Entries include such topics as ‘Jan Assmann’, ‘Rudolf Bultmann’, ‘Circumcision’, ‘Code Switching’, ‘Dance’, ‘Epigraphy’, ‘Guslar’ (and I admit, I had no idea what that was supposed to be.  I imagined it must be some sort of Hipster beer or some such thing), ‘Iconography in the Hebrew Bible’, ‘Libraries’, a half dozen or so entries on some aspect of ‘Memory’ (which one would expect given the presence of Chris Keith on the editorial board), ‘Susan Niditch’, ‘Pilgrimage’, ‘Plato (on Writing and Memory)’, ‘Riddles’, ‘Social Memory’ (!), ‘Targums’, ‘Verbatim Memory’ (!!), ‘Wax Tablet’, and a great hoard of others.

It may seem, at first glance, that the topics  selected for entry are completely random, or ideologically motivated.  But that isn’t actually the case.  Rather, the selected topics all do ‘fit together’ and when the volume’s opening section is consulted (the bit called ‘How to use this book’) it all makes actual sense.  It aims, according to the editors, to introduce users to the blossoming field of Media studies and its fruitfulness (or at least potential fruitfulness) for biblical studies, ‘… by providing a convenient handbook of key terms, concepts, methods, and voices that are frequently encountered in media-critical studies of the Bible’.

Naturally, they continue, the entries in the Dictionary are not exhaustive, and many other topics could be included.  Yet it seems clear to this reader that their own key term is ‘communications culture’.  That is the term that summarizes the volume and its central concern.  It is, I presume, the newest ‘buzzword’ and I suspect in the next few years many, many papers at SBL will include somewhere in their titles the phrase ‘Communications Culture’ or ‘Media Culture’.  This volume, to put it plainly, will probably just be the first of many which focus on ‘communications’ in connection with Biblical Studies.

Whether ‘communications culture’ will become the latest flash in the pan fad of biblical studies or whether it will eek out a permanent place in the methodological universe remains to be seen.  We appear to be merely at the opening of the play, with several acts to follow (to mix metaphors).

The question, at present, remains:  is this a useful volume?  Every reader will have their own opinion on the topic and answer to that question, but for my part, I would say yes, very much so; and no, perhaps not.  Allow me to excerpt a portion in illustration of my answer by means of a snippet of the entry on Bultmann:

I think it fair to say that Bultmann would be very surprised to learn that he was a practitioner of ‘Media Criticism of the Bible’.  So perhaps the method is a bit forced at this point.  Perhaps it’s seeing ‘media criticism’ where none is really to be found.  But of course this is a natural stage in the development in any new methodology: in striving to justify its existence, it must provide examples of it.  Sometimes those examples are more than a little tendentious.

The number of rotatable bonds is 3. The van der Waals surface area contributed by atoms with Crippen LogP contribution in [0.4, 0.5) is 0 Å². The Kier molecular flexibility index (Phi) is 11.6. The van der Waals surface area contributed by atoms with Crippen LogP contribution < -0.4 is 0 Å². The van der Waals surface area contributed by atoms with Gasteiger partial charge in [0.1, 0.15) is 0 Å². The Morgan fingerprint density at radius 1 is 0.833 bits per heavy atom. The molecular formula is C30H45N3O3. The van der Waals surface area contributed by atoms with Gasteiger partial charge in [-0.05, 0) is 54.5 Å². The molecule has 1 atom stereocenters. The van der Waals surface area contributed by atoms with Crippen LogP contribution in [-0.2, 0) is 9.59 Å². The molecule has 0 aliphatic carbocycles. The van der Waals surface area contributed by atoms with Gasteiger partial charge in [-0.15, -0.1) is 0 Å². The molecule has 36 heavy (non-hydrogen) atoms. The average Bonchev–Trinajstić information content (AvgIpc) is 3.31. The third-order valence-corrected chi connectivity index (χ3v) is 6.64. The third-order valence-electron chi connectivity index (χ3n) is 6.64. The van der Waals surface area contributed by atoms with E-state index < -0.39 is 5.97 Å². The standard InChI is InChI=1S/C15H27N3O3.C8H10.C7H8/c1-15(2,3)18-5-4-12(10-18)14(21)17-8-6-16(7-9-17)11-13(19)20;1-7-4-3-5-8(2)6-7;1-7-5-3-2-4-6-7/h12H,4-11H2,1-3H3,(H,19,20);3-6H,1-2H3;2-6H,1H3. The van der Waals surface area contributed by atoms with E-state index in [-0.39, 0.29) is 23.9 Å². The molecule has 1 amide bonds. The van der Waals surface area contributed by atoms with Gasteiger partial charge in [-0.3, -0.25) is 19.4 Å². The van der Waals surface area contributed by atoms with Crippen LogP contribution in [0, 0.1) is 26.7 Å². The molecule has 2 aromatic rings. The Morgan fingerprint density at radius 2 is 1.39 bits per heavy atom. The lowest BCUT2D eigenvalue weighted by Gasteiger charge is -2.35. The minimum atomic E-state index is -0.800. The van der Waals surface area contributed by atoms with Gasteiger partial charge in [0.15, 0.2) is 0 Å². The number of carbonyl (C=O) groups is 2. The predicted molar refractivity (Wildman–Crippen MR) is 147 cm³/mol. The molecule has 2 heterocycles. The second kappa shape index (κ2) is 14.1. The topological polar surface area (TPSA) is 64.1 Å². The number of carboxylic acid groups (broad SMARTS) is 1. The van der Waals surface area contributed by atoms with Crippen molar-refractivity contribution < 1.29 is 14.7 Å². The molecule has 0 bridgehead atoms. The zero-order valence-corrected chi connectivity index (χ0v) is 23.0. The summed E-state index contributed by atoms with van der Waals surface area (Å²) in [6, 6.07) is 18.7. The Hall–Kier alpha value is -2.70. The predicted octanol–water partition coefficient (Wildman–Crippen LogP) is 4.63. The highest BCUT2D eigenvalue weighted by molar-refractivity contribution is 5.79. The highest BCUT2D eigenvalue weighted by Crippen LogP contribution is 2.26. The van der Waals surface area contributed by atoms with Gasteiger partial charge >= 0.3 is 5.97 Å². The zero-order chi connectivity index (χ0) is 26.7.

However, let me hasten to say that the book does better.  Here’s an excerpt from an entry that actually does have to do with media:

Thus the volume strives mightily to justify itself and its nascent methodology and at some points it fails but in many it succeeds.  For what is essentially the first attempt at a new field in relationship to study of the bible, it’s very useful.

I recommend it.  It will surely be turned to by students and scholars in the near future as a groundbreaking resource.  Whether, however, it has shelf life remains to be seen.

Today is the Last Day to Take Advantage of the Greatest Commentary Sale Ever

the-person-the-pew-commentary-series

From now through the end of the day you can purchase the entire Commentary for $100.  Yup.  You read that right.  For the next 9 days you can acquire the entire Commentary in PDF format for half price.  How?  Just by clicking my PayPal Link.  It’s that simple.  It really is an exceptionally useful work for the layfolk in your life (even if it isn’t aimed at academics).  Here’s what a couple of layfolk think:

***

This commentary set is written and designed exactly for the average person. The person who hasn’t spent years in book learning and writing papers. Rather, it’s for a person who feels a yearning to know a bit more so they can grow spiritually and intellectually in the faith. The average person might not know where to start on the journey. This set does it beautifully. – Doug Iverson

***

I am a Christian and a Bible Study Teacher at my church. I have been in church all of my life, but I found it difficult to take on the teaching responsibilities of a Senior Adult Ladies Class. Although I have read the Bible, there are many things that I do not understand. I also was worried because the ladies in my class are “Studiers” of the Bible and the thought crossed my mind “What can I teach these ladies that they do not already know?” As you can see from my comments, I was wondering how “I was going to do it” instead of wondering how “God would do it”!